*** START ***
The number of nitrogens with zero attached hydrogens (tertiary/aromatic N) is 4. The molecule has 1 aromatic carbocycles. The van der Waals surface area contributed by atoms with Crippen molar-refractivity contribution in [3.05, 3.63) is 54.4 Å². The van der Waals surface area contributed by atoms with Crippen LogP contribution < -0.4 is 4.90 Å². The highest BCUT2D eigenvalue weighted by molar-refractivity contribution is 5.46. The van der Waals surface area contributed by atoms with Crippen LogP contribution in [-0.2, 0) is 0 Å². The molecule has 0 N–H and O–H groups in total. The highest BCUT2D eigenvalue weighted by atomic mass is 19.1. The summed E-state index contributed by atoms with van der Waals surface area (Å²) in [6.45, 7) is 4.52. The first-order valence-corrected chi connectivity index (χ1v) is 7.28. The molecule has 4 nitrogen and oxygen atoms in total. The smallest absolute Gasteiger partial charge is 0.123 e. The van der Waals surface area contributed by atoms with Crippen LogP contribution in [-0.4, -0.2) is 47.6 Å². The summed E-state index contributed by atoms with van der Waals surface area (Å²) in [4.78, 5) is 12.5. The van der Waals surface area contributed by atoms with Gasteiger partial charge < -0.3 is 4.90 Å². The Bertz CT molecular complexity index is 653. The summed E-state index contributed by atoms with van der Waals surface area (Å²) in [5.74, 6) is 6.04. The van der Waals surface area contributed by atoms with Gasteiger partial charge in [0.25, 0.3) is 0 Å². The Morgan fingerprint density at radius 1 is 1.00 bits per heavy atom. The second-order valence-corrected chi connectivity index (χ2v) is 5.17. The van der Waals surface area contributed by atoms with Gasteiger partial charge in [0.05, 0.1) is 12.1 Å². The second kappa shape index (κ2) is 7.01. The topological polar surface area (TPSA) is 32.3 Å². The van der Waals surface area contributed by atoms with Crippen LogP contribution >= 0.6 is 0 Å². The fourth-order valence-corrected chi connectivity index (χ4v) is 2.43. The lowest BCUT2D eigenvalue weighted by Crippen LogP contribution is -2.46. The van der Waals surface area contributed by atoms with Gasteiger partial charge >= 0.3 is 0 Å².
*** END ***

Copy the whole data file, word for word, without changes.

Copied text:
The number of nitrogens with zero attached hydrogens (tertiary/aromatic N) is 4. The molecule has 1 aromatic carbocycles. The van der Waals surface area contributed by atoms with Crippen molar-refractivity contribution in [3.05, 3.63) is 54.4 Å². The van der Waals surface area contributed by atoms with Crippen LogP contribution < -0.4 is 4.90 Å². The highest BCUT2D eigenvalue weighted by molar-refractivity contribution is 5.46. The van der Waals surface area contributed by atoms with Crippen LogP contribution in [-0.2, 0) is 0 Å². The molecule has 0 N–H and O–H groups in total. The highest BCUT2D eigenvalue weighted by atomic mass is 19.1. The summed E-state index contributed by atoms with van der Waals surface area (Å²) in [6.45, 7) is 4.52. The first-order valence-corrected chi connectivity index (χ1v) is 7.28. The molecule has 4 nitrogen and oxygen atoms in total. The smallest absolute Gasteiger partial charge is 0.123 e. The van der Waals surface area contributed by atoms with Crippen LogP contribution in [-0.4, -0.2) is 47.6 Å². The summed E-state index contributed by atoms with van der Waals surface area (Å²) in [4.78, 5) is 12.5. The van der Waals surface area contributed by atoms with Gasteiger partial charge < -0.3 is 4.90 Å². The Bertz CT molecular complexity index is 653. The summed E-state index contributed by atoms with van der Waals surface area (Å²) in [5.74, 6) is 6.04. The van der Waals surface area contributed by atoms with Gasteiger partial charge in [0.25, 0.3) is 0 Å². The Morgan fingerprint density at radius 1 is 1.00 bits per heavy atom. The second-order valence-corrected chi connectivity index (χ2v) is 5.17. The van der Waals surface area contributed by atoms with Gasteiger partial charge in [0.05, 0.1) is 12.1 Å². The second kappa shape index (κ2) is 7.01. The topological polar surface area (TPSA) is 32.3 Å². The van der Waals surface area contributed by atoms with Crippen LogP contribution >= 0.6 is 0 Å². The fourth-order valence-corrected chi connectivity index (χ4v) is 2.43. The lowest BCUT2D eigenvalue weighted by Crippen LogP contribution is -2.46. The van der Waals surface area contributed by atoms with Gasteiger partial charge >= 0.3 is 0 Å².